Modelling healthy body image
Role modelling positive body image
One of the most empowering ways to support the development of positive body image, particularly in young people, is to show what a healthy body image looks like. Role modelling healthy and balanced attitudes and behaviours around body image, balanced eating and exercise positively impacts everyone.
Being a positive role model doesn’t mean you have a perfect relationship with your body; and it doesn’t mean you have to look or act perfectly. Instead, it encourages people to do what they can to improve body kindness and body inclusivity in the world.
Everyone—friends, parents, educators, colleagues and health professionals—can actively challenge unhelpful standards, dialogue, stigma, language and messaging that surrounds body and appearance. Together we have the power to model health body image for everyone.
Ways to encourage acceptance of body diversity
- Celebrate, embrace and accept all body shapes and sizes.
- Follow and support a broad representation of individuals, pages and businesses that are inclusive of people from all age groups, cultures, genders and body shapes.
- Actively challenge businesses that use advertisements to reinforce weight stigma and unhelpful appearance, beauty, health and fitness stereotypes. Be an advocate for them to do better by not following or buying from them.
- Educate yourself about diet culture.
- Be mindful of, and reduce toxic and unhelpful diet, body and appearance talk. It’s not helpful and doesn’t improve body confidence. If people around you are engaging in this type of talk, do your best to distract or divert the conversation. Find other interesting things to discuss.
- Avoid judging a person’s health, or eating and exercise behaviours, based on their weight, shape or appearance. A healthy body can present in a range of shapes or sizes.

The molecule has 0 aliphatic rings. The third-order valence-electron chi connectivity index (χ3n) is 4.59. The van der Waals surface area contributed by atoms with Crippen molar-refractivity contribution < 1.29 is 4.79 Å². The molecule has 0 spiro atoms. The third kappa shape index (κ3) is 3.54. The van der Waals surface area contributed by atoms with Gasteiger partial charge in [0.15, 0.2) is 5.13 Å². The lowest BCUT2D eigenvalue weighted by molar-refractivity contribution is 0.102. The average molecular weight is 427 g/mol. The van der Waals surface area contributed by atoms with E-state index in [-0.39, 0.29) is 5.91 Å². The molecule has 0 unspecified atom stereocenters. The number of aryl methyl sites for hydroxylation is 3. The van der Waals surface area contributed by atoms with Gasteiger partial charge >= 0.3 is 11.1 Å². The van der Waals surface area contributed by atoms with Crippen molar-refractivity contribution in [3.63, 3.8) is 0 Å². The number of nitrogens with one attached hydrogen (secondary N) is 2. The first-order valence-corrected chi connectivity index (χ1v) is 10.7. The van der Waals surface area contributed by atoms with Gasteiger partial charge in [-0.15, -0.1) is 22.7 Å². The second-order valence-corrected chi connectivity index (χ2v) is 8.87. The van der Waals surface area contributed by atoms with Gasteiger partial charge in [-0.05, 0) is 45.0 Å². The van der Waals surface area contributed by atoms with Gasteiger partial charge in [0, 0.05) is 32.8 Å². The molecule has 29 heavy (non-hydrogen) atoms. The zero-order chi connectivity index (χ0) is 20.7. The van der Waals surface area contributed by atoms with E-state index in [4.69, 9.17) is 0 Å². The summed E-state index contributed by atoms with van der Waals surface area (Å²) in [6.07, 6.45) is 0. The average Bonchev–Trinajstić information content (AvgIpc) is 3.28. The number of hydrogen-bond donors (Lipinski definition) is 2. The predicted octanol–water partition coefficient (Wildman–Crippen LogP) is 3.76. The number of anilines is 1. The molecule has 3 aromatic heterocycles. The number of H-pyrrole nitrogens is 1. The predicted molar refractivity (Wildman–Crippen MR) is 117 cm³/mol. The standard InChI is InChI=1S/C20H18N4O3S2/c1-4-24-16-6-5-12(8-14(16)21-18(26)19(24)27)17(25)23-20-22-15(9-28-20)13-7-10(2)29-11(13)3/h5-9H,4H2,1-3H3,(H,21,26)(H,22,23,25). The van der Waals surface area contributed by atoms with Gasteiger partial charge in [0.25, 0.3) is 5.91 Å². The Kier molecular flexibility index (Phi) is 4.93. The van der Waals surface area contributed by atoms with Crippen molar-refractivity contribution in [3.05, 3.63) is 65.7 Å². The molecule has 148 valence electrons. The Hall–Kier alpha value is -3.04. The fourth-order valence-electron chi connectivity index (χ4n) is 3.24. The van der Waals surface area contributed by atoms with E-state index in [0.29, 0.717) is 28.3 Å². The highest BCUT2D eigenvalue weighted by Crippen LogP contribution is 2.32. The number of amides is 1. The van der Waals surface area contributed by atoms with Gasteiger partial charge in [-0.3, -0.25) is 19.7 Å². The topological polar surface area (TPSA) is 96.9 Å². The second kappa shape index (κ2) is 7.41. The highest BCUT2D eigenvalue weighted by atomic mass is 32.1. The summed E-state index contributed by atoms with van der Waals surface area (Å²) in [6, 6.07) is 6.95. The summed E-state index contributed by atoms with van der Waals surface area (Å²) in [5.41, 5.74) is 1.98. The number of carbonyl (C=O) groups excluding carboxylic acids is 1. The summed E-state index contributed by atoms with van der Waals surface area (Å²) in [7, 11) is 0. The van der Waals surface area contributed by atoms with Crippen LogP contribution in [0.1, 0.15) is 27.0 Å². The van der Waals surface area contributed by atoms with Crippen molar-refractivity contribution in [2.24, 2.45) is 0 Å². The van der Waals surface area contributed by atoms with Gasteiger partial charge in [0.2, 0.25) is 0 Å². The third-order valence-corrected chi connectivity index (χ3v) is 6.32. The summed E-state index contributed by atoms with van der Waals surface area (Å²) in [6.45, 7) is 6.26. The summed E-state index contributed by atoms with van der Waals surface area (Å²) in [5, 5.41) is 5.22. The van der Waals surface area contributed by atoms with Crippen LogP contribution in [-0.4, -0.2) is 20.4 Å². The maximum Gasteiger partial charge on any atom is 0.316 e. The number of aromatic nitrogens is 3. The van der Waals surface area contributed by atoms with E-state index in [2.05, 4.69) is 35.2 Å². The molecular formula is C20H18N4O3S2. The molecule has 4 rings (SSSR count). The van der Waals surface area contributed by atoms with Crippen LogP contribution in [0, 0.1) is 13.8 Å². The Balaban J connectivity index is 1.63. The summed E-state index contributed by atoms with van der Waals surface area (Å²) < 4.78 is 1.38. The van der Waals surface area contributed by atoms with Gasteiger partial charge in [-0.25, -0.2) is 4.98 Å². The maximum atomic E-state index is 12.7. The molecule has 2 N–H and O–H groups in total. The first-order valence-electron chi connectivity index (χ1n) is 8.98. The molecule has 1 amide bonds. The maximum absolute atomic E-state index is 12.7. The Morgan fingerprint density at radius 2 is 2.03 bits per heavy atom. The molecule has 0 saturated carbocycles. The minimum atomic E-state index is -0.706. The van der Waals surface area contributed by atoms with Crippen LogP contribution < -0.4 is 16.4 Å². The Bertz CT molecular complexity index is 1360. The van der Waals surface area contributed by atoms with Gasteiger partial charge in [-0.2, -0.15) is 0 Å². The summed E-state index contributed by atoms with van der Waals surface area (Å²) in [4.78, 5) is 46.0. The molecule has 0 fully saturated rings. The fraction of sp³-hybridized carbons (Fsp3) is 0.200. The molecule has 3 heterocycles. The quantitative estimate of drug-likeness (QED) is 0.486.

- Avoid using language that increases feelings of guilt or shame around eating or weight, such as “bad”, “junk”, or “toxic”.
- Adopt a zero tolerance for weight and appearance teasing, shaming and bullying — to yourself and others, face to face or online.
What we do, not just what we say, sends a powerful message
Ways you can help to encourage balanced eating and exercise attitudes and behaviours
- Move your body in ways that you enjoy for health benefits rather than to change your weight or body shape.
- For mental and physical health gains, find positive and joyful ways to move your body at every stage of life — this will change over time.
- Wellbeing over weight! Focus on behavioural changes rather than weight or shape.
- Practice balance over compensation. Food choices do not need to be earned or worked off.
- Use morally neutral language when describing and talking about food and bodies.
- Avoid engaging in restrictive or fad diets.
- Avoid rigid and extreme exercise or training routines.
- Focus on appreciating your body for what it can do and how it functions instead of how it looks.
- Avoid using weight or body shape to motivate someone into moving or to control their eating.
- Nourish your body with a variety of foods that help you feel good and able to perform in life.
- Avoid using food to manage emotions, or to reward or punish achievements or behaviours.
- Separate eating from other activities. Sit down, slow down and eat mindfully.
- Listen to your body and let your body guide you when eating and exercising. Respond to your body cues around feeling hungry, not hungry or full, or when it needs to move, stretch, relax or rest.
Be kind, to yourself and others
Showing people that you are taking time to care for yourself is important for others to see in action. Practice self-care activities that work for you and encourage people in your life to practice loving self-care too.
Self-care doesn’t need to be expensive, time-consuming or ‘trendy’ and there are a range of self-care activities you can choose from.